Does family’s Social Capital Affects Parental Involvement in the Schooling of Leftbehind Children? Empirical Evidence from Niger State, Nigeria
Bala Muktar, Mohd Razani B. Mohd Jali, Nor Azam Abdul Razak

Recently, empirical studies have reported mixed findings on the impacts of parental migration on the academic performance of left-behind children. Although most of the studies suggested variation in parental involvement as the potential explanation for their findings, little is known about why parental involvement may differ among different left-behind households. Using a survey data collected from 401 caregivers of the left-behind children in rural areas of Niger State, Nigeria, we investigated the effects of family’s social capital on parental involvement in the schooling of the left-behind children. We also explore how these effects differ among different caregivers using Logistic regression model. We find that left-behind children in families with high social capital are more likely to have high parental involvement compared to their peers in households with low family’s social capital. Also, left-behind children under the care of mothers or non-parent caregivers are less likely to have high parental involvement compared to their peers under the care of fathers. We suggest that when migrating, parents should entrust the guardianship of their children in the households with high family’s social capital.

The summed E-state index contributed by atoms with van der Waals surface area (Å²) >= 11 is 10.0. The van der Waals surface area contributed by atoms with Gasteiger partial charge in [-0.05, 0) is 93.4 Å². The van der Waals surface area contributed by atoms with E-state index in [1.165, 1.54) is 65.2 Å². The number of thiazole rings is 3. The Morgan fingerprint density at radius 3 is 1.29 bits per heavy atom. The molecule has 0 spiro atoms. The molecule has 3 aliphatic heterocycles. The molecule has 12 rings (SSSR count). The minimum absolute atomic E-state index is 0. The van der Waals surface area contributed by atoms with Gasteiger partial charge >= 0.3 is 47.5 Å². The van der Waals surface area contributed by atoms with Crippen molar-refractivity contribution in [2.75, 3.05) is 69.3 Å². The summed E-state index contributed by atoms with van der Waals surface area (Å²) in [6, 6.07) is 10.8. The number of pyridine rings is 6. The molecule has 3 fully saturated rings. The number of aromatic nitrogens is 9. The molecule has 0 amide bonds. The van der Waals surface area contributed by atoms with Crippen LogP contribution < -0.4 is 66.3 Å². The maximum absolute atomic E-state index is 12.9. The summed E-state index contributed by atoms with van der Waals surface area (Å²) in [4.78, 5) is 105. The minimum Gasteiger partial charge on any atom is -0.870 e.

Full Text: PDF     DOI: 10.15640/jeds.v5n2a6